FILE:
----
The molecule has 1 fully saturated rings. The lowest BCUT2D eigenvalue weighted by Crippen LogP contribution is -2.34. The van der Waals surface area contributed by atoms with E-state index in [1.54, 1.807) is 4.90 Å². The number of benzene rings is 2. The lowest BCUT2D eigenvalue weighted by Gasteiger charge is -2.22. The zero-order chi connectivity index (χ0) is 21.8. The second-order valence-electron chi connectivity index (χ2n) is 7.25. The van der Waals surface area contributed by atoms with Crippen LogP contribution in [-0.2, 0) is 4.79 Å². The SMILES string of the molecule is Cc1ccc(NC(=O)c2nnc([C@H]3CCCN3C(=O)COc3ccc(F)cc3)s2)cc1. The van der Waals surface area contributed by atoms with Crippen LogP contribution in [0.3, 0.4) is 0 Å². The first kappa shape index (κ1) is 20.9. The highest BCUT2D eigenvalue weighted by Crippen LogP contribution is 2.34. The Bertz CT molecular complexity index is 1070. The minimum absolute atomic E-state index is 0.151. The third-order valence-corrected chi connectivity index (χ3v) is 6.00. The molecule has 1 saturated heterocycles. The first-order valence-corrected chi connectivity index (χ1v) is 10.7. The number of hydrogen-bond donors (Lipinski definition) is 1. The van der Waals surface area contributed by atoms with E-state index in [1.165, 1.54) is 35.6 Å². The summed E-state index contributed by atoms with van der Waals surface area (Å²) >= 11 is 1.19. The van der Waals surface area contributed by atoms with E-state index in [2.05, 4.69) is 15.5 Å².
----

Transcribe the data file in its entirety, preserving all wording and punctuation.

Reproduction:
The molecule has 1 fully saturated rings. The lowest BCUT2D eigenvalue weighted by Crippen LogP contribution is -2.34. The van der Waals surface area contributed by atoms with E-state index in [1.54, 1.807) is 4.90 Å². The number of benzene rings is 2. The lowest BCUT2D eigenvalue weighted by Gasteiger charge is -2.22. The zero-order chi connectivity index (χ0) is 21.8. The second-order valence-electron chi connectivity index (χ2n) is 7.25. The van der Waals surface area contributed by atoms with Crippen LogP contribution in [-0.2, 0) is 4.79 Å². The SMILES string of the molecule is Cc1ccc(NC(=O)c2nnc([C@H]3CCCN3C(=O)COc3ccc(F)cc3)s2)cc1. The van der Waals surface area contributed by atoms with Crippen LogP contribution in [0.3, 0.4) is 0 Å². The first kappa shape index (κ1) is 20.9. The highest BCUT2D eigenvalue weighted by Crippen LogP contribution is 2.34. The Bertz CT molecular complexity index is 1070. The minimum absolute atomic E-state index is 0.151. The third-order valence-corrected chi connectivity index (χ3v) is 6.00. The molecule has 1 saturated heterocycles. The first-order valence-corrected chi connectivity index (χ1v) is 10.7. The number of hydrogen-bond donors (Lipinski definition) is 1. The van der Waals surface area contributed by atoms with E-state index in [1.165, 1.54) is 35.6 Å². The summed E-state index contributed by atoms with van der Waals surface area (Å²) >= 11 is 1.19. The van der Waals surface area contributed by atoms with E-state index in [2.05, 4.69) is 15.5 Å².